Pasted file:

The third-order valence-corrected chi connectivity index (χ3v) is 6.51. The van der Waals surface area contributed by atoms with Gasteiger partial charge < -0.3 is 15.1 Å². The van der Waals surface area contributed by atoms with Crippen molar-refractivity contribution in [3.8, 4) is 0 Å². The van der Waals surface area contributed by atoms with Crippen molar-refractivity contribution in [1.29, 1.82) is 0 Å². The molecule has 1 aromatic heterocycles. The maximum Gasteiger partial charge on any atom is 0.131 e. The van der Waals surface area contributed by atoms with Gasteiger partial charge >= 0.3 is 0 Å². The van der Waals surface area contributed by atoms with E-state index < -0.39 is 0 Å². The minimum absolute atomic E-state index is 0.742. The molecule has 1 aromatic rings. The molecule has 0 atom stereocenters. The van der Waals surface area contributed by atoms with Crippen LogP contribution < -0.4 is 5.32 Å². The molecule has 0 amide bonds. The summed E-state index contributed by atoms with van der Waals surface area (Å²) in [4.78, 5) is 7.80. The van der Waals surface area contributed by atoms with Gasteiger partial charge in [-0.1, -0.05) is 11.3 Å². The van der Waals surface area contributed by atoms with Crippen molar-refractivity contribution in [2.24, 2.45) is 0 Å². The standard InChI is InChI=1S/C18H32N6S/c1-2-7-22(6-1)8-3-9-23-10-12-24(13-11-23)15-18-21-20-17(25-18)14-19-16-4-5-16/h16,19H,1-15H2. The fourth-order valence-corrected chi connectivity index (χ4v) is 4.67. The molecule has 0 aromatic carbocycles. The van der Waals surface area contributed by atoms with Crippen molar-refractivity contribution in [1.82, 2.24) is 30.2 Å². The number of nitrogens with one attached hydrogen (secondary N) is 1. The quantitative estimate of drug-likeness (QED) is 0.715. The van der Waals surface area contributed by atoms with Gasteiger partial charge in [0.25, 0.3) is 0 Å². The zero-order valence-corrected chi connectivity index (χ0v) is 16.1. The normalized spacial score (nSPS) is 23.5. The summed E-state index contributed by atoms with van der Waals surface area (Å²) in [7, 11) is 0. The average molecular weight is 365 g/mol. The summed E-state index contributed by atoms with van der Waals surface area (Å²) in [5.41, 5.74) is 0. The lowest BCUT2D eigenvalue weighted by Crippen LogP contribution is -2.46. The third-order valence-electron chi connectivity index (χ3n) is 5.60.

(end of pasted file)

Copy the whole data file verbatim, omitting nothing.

The third-order valence-corrected chi connectivity index (χ3v) is 6.51. The van der Waals surface area contributed by atoms with Gasteiger partial charge < -0.3 is 15.1 Å². The van der Waals surface area contributed by atoms with Crippen molar-refractivity contribution in [3.8, 4) is 0 Å². The van der Waals surface area contributed by atoms with Crippen molar-refractivity contribution in [1.29, 1.82) is 0 Å². The molecule has 1 aromatic heterocycles. The maximum Gasteiger partial charge on any atom is 0.131 e. The van der Waals surface area contributed by atoms with Gasteiger partial charge >= 0.3 is 0 Å². The van der Waals surface area contributed by atoms with E-state index < -0.39 is 0 Å². The minimum absolute atomic E-state index is 0.742. The molecule has 1 aromatic rings. The molecule has 0 atom stereocenters. The van der Waals surface area contributed by atoms with Crippen LogP contribution < -0.4 is 5.32 Å². The molecule has 0 amide bonds. The summed E-state index contributed by atoms with van der Waals surface area (Å²) in [4.78, 5) is 7.80. The van der Waals surface area contributed by atoms with Gasteiger partial charge in [-0.1, -0.05) is 11.3 Å². The van der Waals surface area contributed by atoms with Crippen molar-refractivity contribution in [2.24, 2.45) is 0 Å². The standard InChI is InChI=1S/C18H32N6S/c1-2-7-22(6-1)8-3-9-23-10-12-24(13-11-23)15-18-21-20-17(25-18)14-19-16-4-5-16/h16,19H,1-15H2. The fourth-order valence-corrected chi connectivity index (χ4v) is 4.67. The molecule has 0 aromatic carbocycles. The van der Waals surface area contributed by atoms with Crippen molar-refractivity contribution in [1.82, 2.24) is 30.2 Å². The number of nitrogens with one attached hydrogen (secondary N) is 1. The quantitative estimate of drug-likeness (QED) is 0.715. The van der Waals surface area contributed by atoms with Gasteiger partial charge in [0.25, 0.3) is 0 Å². The zero-order valence-corrected chi connectivity index (χ0v) is 16.1. The normalized spacial score (nSPS) is 23.5. The summed E-state index contributed by atoms with van der Waals surface area (Å²) in [7, 11) is 0. The average molecular weight is 365 g/mol. The summed E-state index contributed by atoms with van der Waals surface area (Å²) in [5.41, 5.74) is 0. The lowest BCUT2D eigenvalue weighted by Crippen LogP contribution is -2.46. The third-order valence-electron chi connectivity index (χ3n) is 5.60.